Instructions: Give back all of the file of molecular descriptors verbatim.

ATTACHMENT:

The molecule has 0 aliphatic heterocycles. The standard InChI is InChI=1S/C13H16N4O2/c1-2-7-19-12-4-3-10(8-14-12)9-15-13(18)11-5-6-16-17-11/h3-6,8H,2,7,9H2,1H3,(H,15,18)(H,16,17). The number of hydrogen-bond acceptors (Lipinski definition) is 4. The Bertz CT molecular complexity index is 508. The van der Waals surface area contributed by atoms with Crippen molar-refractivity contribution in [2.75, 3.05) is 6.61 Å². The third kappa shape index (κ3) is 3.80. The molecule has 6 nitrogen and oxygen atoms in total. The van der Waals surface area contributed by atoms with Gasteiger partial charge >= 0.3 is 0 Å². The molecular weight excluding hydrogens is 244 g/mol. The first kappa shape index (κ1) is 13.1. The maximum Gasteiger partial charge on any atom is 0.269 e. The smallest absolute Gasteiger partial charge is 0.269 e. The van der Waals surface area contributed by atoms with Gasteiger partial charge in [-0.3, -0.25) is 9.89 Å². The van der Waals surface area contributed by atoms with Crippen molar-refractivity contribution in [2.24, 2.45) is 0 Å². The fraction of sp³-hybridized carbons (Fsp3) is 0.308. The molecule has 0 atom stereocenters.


The molecule has 0 aliphatic heterocycles. The standard InChI is InChI=1S/C13H16N4O2/c1-2-7-19-12-4-3-10(8-14-12)9-15-13(18)11-5-6-16-17-11/h3-6,8H,2,7,9H2,1H3,(H,15,18)(H,16,17). The number of hydrogen-bond acceptors (Lipinski definition) is 4. The Bertz CT molecular complexity index is 508. The van der Waals surface area contributed by atoms with Crippen molar-refractivity contribution in [2.75, 3.05) is 6.61 Å². The third kappa shape index (κ3) is 3.80. The molecule has 6 nitrogen and oxygen atoms in total. The van der Waals surface area contributed by atoms with Gasteiger partial charge >= 0.3 is 0 Å². The molecular weight excluding hydrogens is 244 g/mol. The first kappa shape index (κ1) is 13.1. The maximum Gasteiger partial charge on any atom is 0.269 e. The smallest absolute Gasteiger partial charge is 0.269 e. The van der Waals surface area contributed by atoms with Gasteiger partial charge in [-0.3, -0.25) is 9.89 Å². The van der Waals surface area contributed by atoms with Crippen molar-refractivity contribution in [2.24, 2.45) is 0 Å². The fraction of sp³-hybridized carbons (Fsp3) is 0.308. The molecule has 0 atom stereocenters.